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Re: Enforced TLS per MX

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  • Wietse Venema
    ... I see. This was a property of the legacy tls-per-site table. Wietse
    Message 1 of 7 , Feb 22, 2013
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      Viktor Dukhovni:
      > On Fri, Feb 22, 2013 at 08:48:31AM -0500, Wietse Venema wrote:
      >
      > > > We are trying to establish enforced TLS with a partner that hosts about
      > > > 2000 recipient domains. All of these point to the same four MX records:
      > > >
      > > > host[1-4].example.com
      > > >
      > > > As I did not want to specify all of these domains in our tls_policy
      > > > file, I wanted to ask if there is any option to enforce TLS by those MX
      > > > addresses.
      > >
      > > Surely, the policy table is indexed by MX hostname as well as
      > > recipient domain.
      >
      > No, it is not. Only the nexthop domain is used since the MX host

      I see. This was a property of the legacy tls-per-site table.

      Wietse
    • Viktor Dukhovni
      ... Yep, security is a pain. I did not want to provide a false sense of security with the new policy table. None of the fancy certificate verification is worth
      Message 2 of 7 , Feb 22, 2013
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        On Fri, Feb 22, 2013 at 11:33:53AM -0500, Wietse Venema wrote:

        > Viktor Dukhovni:
        > > On Fri, Feb 22, 2013 at 08:48:31AM -0500, Wietse Venema wrote:
        > >
        > > > > We are trying to establish enforced TLS with a partner that hosts about
        > > > > 2000 recipient domains. All of these point to the same four MX records:
        > > > >
        > > > > host[1-4].example.com
        > > > >
        > > > > As I did not want to specify all of these domains in our tls_policy
        > > > > file, I wanted to ask if there is any option to enforce TLS by those MX
        > > > > addresses.
        > > >
        > > > Surely, the policy table is indexed by MX hostname as well as
        > > > recipient domain.
        > >
        > > No, it is not. Only the nexthop domain is used since the MX host
        >
        > I see. This was a property of the legacy tls-per-site table.

        Yep, security is a pain. I did not want to provide a false sense
        of security with the new policy table. None of the fancy certificate
        verification is worth much if it is trivially subverted with a
        forged DNS response. We will be able to meet user expectations
        once DNSSEC is more pervasive (5-10 years with a bit of luck,
        they will typically be running 2.11 or later by then too).

        --
        Viktor.
      • Jan P. Kessler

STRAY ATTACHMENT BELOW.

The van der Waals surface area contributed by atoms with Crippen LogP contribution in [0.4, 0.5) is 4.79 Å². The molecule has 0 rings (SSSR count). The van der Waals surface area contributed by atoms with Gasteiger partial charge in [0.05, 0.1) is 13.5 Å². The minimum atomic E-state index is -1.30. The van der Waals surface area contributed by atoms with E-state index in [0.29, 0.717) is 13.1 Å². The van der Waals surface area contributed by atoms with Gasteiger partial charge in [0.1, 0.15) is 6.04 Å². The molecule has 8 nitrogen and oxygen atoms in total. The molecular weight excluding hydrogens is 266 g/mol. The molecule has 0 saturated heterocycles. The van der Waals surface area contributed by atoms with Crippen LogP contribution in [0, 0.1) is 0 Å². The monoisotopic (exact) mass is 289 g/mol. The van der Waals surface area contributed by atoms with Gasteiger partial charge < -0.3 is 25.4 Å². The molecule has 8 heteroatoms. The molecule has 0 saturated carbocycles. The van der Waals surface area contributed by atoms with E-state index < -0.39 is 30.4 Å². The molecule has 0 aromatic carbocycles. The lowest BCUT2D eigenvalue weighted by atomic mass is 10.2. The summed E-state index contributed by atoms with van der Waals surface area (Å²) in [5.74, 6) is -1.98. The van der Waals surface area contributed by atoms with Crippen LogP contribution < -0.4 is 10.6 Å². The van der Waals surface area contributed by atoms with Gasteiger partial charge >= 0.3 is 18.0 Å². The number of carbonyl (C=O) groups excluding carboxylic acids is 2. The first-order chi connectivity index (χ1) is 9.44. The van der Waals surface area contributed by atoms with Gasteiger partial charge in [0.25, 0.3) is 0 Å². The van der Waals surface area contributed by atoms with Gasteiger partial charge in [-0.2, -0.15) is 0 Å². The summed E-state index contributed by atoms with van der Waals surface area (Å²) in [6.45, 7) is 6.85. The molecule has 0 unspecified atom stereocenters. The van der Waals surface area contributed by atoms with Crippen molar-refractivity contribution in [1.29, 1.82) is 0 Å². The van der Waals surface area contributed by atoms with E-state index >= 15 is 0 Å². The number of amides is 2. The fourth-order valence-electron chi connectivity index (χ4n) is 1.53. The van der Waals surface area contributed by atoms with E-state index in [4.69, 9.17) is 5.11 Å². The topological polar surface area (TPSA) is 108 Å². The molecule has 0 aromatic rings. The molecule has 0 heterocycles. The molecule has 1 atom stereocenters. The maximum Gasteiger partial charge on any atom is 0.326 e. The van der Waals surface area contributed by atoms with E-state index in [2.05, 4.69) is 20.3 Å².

... So it would have the same quality as the encrypt action, no? Something between 0 and 100, that could be explicitly mentioned in the docs. Doesn t help
        Message 3 of 7 , Feb 27, 2013
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          Am 22.02.2013 17:06, schrieb Viktor Dukhovni:
          > On Fri, Feb 22, 2013 at 08:48:31AM -0500, Wietse Venema wrote:
          >
          >>> We are trying to establish enforced TLS with a partner that hosts about
          >>> 2000 recipient domains. All of these point to the same four MX records:
          >>>
          >>> host[1-4].example.com
          >>>
          >>> As I did not want to specify all of these domains in our tls_policy
          >>> file, I wanted to ask if there is any option to enforce TLS by those MX
          >>> addresses.
          >> Surely, the policy table is indexed by MX hostname as well as
          >> recipient domain.
          > No, it is not. Only the nexthop domain is used since the MX host
          > is derived from unauthenicated MX lookups and is trivially subject
          > to MITM attacks.

          So it would have the same "quality" as the "encrypt" action, no?
          Something between 0 and 100, that could be explicitly mentioned in the
          docs. Doesn't help with a MITM but keeps out the firewall/provider guy
          with debug/snoop/tcpdump - and your idp of course :-(

          But I understand the point and agree with it although it doesn't make me
          very happy. We are replacing an interconnection between some companies
          with several 1000s of domains (actively used, frequently enhanced) via
          leased lines. This required (and unfortunately still requires) a
          database for domain exchange and some kind of 'administrative
          discipline' to keep it updated in time. My expectation is that DNSSEC
          will be globally used before the last point is going to function properly ;)
        • Viktor Dukhovni
          ... Yes. -- Viktor.
          Message 4 of 7 , Feb 27, 2013
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            On Thu, Feb 28, 2013 at 12:25:53AM +0100, Jan P. Kessler wrote:

            > Am 22.02.2013 17:06, schrieb Viktor Dukhovni:
            >
            > > > Surely, the policy table is indexed by MX hostname as well as
            > > > recipient domain.
            > >
            > > No, it is not. Only the nexthop domain is used since the MX host
            > > is derived from unauthenicated MX lookups and is trivially subject
            > > to MITM attacks.
            >
            > So it would have the same "quality" as the "encrypt" action, no?

            Yes.

            --
            Viktor.
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